“DID YOU SAY– CALL THE ROMULANS?” No! Shut up Siri !

    So Romulan spacecraft are painted with giant pictures of birds… Do you get the feeling the Romulan military has a sponsorship deal with the Buzzard Cola company?

    Styles has been holding in that rage for a REALLY long time, or… He says the same damn thing about every non human species he comes across. “Those damn Tellerites! They sold my grandma a defective used car once!” “And don’t even get me started on the Andorians.”

  3. Bob: ” Great news Dave, we won the construction contract for Earth Outpost 4!”

    Dave: ” Awesome! Whoa. Wait a minute. The specs call for Cast Rhodinium in the shielding. That stuff costs way more than we bid!”

    Bob: ” Got that covered. We use plaster and paint it silver. Problem solved”

    Dave: ” uhmmmm… ”

    Bob: ” It’s a mile under ground inside an asteroid made of solid iron. Nobody will ever check.”

    Dave: ” brilliant!”

      1. You’re a good sport Rachel.

        If you think Star Fleet set low standards for construction contracts, you should see what passes for a command grade psych evaluation. Just try to keep count of how many of Kirk’s academy buds turned out to be bat-shit crazy.

        1. Ha – that’s very true Jim, from the number of insane Captains, Commodores and Admirals that appear it’s no wonder Starfleet started having a counselor sat next to the Captain on the bridge by the time we reach TNG. She’s probably got a phaser tucked behind her seat to zap any senior officer who develops a nervous tic or the ‘Gowron Stare’!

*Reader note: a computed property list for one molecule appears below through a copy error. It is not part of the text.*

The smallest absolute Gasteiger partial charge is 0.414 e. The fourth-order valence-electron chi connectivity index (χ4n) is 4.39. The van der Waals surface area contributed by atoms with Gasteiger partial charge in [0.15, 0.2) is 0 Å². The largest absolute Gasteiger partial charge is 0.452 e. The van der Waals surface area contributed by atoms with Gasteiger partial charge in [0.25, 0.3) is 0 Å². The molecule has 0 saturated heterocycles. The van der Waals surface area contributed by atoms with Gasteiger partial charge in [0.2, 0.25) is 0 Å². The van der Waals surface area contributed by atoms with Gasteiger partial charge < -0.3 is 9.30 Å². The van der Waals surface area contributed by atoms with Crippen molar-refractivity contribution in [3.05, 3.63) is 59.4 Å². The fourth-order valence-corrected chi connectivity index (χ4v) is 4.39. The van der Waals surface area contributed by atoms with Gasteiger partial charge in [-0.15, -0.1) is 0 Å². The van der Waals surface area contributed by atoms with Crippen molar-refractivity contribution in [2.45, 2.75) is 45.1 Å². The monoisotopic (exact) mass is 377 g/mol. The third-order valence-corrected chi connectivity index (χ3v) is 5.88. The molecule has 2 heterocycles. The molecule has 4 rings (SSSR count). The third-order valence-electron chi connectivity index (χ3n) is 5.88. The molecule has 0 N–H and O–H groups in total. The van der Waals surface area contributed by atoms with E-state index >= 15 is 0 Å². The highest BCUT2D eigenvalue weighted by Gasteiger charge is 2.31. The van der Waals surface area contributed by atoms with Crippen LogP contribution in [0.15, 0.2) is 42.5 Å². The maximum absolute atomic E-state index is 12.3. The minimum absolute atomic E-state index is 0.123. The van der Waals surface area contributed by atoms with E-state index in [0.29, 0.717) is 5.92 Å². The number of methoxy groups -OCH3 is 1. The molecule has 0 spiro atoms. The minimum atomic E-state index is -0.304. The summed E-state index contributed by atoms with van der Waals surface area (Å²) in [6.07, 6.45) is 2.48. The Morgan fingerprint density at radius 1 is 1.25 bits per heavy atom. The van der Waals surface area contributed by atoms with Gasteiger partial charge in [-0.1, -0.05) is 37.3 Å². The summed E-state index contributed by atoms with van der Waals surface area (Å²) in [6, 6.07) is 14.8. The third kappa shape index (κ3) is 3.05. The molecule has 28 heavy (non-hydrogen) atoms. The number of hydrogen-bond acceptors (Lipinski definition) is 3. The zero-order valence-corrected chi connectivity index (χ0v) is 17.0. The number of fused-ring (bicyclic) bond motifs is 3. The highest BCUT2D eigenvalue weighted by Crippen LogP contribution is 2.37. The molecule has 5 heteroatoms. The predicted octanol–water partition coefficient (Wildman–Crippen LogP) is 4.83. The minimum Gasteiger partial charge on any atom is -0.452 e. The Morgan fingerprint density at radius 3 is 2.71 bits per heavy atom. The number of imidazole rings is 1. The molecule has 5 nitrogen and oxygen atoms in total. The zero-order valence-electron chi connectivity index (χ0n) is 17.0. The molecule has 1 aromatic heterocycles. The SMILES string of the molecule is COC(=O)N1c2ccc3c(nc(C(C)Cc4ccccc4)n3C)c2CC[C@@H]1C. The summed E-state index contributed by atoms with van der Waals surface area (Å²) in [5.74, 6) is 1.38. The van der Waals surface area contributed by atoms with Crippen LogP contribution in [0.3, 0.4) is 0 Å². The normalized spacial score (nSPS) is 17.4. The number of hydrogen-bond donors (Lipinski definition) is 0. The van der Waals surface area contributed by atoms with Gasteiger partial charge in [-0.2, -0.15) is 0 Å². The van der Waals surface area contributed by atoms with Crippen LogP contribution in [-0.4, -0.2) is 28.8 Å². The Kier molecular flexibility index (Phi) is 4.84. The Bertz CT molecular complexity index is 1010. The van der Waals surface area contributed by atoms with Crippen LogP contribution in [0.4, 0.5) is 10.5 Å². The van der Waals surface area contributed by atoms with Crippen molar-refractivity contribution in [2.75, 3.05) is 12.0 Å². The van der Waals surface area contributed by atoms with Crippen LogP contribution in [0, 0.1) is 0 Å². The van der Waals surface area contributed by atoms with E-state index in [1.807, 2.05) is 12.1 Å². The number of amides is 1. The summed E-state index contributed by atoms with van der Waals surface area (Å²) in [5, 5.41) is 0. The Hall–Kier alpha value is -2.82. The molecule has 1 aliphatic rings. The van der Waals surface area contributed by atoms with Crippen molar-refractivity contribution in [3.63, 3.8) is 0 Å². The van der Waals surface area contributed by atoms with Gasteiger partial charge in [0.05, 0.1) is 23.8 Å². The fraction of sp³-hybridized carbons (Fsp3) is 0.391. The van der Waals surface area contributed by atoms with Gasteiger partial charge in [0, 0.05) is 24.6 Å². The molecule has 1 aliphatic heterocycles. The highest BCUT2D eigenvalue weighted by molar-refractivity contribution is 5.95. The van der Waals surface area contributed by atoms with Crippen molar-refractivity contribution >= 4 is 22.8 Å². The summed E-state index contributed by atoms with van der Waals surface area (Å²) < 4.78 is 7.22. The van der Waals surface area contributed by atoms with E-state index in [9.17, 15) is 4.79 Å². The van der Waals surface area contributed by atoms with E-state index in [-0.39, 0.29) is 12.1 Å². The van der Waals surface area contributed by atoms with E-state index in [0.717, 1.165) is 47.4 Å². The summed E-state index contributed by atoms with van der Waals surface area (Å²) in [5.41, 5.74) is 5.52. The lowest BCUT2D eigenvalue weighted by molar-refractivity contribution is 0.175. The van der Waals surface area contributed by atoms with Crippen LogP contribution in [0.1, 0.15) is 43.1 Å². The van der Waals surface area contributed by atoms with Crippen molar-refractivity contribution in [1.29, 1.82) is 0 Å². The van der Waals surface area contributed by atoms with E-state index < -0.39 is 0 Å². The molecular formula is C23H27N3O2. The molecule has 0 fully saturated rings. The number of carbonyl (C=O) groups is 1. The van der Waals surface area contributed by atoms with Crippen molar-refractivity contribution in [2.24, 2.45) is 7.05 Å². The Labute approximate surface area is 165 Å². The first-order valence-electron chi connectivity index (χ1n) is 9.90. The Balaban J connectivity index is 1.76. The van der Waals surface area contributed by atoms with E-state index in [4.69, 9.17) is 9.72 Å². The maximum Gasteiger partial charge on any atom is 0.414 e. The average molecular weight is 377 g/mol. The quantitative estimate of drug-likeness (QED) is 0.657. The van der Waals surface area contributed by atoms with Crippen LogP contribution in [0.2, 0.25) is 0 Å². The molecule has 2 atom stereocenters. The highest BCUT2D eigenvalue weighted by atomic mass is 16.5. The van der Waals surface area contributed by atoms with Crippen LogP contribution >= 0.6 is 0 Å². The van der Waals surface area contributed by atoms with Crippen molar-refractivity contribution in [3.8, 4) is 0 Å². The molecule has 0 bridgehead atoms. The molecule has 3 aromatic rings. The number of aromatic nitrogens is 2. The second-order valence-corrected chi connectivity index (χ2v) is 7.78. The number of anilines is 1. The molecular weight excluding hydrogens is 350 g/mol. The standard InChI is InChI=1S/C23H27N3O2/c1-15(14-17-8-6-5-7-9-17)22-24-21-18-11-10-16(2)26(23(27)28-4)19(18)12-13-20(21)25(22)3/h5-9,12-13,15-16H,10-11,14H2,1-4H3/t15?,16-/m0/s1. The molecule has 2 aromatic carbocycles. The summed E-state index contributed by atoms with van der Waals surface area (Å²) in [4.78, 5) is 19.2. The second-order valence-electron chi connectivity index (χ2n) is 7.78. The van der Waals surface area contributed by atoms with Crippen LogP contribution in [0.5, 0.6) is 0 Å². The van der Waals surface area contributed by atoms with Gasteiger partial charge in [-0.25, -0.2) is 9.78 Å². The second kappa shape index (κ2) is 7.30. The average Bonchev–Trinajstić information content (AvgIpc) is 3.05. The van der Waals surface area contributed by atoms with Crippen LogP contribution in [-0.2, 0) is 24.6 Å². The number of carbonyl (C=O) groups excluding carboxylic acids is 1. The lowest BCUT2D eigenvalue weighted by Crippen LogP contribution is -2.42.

4. I had forgotten how good Mark Lenard was as the Romulan Commander in this episode. I like the episode parallels the Romulan Commander and Kirk ahead of “In a different reality, I could have called you friend,” besde both being brilliant Captains:

    – Both have trusted first officers who don’t quite understand how their Captain thinks
    – Neither really wants to start a war, but have a member if their crew urging them to attack
    – Both have been the victim of shoddy tradesmen (the Romulans have clearly had cowboy builders in with all that plaster falling off the ceiling, and Kirk seems to have dodgy electricians wiring up the phaser control circuits)

    There’s a nice parallel between the shot of Hansen in the burning outpost and the Romulan Commander on the burning bridge at the end too.

    1. I suppose dust and foam panels were cheaper than sparking cables. They had already used up their effects budget on purple smoke and phaser panel flames.

  5. It’s been ages since I watched this episode (which I probably saw several times as a kid in reruns) – but it really stuck with me as a favorite. Loved the duality of the two captains trying to outmaneuver each other. Funny to learn that it “appropriated” the story line from The Enemy Below. I always thought that The Hunt for Red October (awesome cold war era movie involving submarines with Sean Connery and a young Alec Baldwin) totally stole the story line from this Star Trek episode.

    Really enjoying hearing Rachel’s original reactions to her first time viewing of these shows. I can’t imagine being unfamiliar with Star Trek. So many classic tropes and lines. Hope you’re enjoying it Rachel! I tried to get my kids to watch the shows, but they were too weirded out by the salt-sucking creature early on. And shows today are so much more fast-paced then anything I watched as a kid. We’re watching a lot of Avengers movies and Agents of Shield these days.